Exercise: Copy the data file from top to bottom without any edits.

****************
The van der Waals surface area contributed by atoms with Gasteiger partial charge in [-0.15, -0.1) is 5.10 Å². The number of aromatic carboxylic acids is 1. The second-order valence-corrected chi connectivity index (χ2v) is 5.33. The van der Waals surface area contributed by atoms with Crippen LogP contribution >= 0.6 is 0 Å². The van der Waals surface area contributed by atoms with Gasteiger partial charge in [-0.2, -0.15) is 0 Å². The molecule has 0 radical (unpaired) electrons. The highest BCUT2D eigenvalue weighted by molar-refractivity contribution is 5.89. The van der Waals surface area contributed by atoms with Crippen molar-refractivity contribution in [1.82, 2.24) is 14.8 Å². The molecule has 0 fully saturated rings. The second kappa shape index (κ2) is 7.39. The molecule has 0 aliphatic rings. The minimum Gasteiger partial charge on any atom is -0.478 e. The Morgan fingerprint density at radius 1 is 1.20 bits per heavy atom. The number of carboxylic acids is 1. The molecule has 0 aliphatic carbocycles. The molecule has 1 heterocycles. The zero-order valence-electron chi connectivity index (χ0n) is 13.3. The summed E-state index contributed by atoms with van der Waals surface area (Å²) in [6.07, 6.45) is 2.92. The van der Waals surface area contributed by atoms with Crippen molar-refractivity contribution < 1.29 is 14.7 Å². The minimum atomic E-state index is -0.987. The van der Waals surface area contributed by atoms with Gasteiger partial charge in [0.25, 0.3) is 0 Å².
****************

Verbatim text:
The van der Waals surface area contributed by atoms with Gasteiger partial charge in [-0.15, -0.1) is 5.10 Å². The number of aromatic carboxylic acids is 1. The second-order valence-corrected chi connectivity index (χ2v) is 5.33. The van der Waals surface area contributed by atoms with Crippen LogP contribution >= 0.6 is 0 Å². The van der Waals surface area contributed by atoms with Gasteiger partial charge in [-0.2, -0.15) is 0 Å². The molecule has 0 radical (unpaired) electrons. The highest BCUT2D eigenvalue weighted by molar-refractivity contribution is 5.89. The van der Waals surface area contributed by atoms with Crippen molar-refractivity contribution in [1.82, 2.24) is 14.8 Å². The molecule has 0 fully saturated rings. The second kappa shape index (κ2) is 7.39. The molecule has 0 aliphatic rings. The minimum Gasteiger partial charge on any atom is -0.478 e. The Morgan fingerprint density at radius 1 is 1.20 bits per heavy atom. The number of carboxylic acids is 1. The molecule has 0 aliphatic carbocycles. The molecule has 1 heterocycles. The zero-order valence-electron chi connectivity index (χ0n) is 13.3. The summed E-state index contributed by atoms with van der Waals surface area (Å²) in [6.07, 6.45) is 2.92. The van der Waals surface area contributed by atoms with Crippen molar-refractivity contribution < 1.29 is 14.7 Å². The minimum atomic E-state index is -0.987. The van der Waals surface area contributed by atoms with Gasteiger partial charge in [0.25, 0.3) is 0 Å².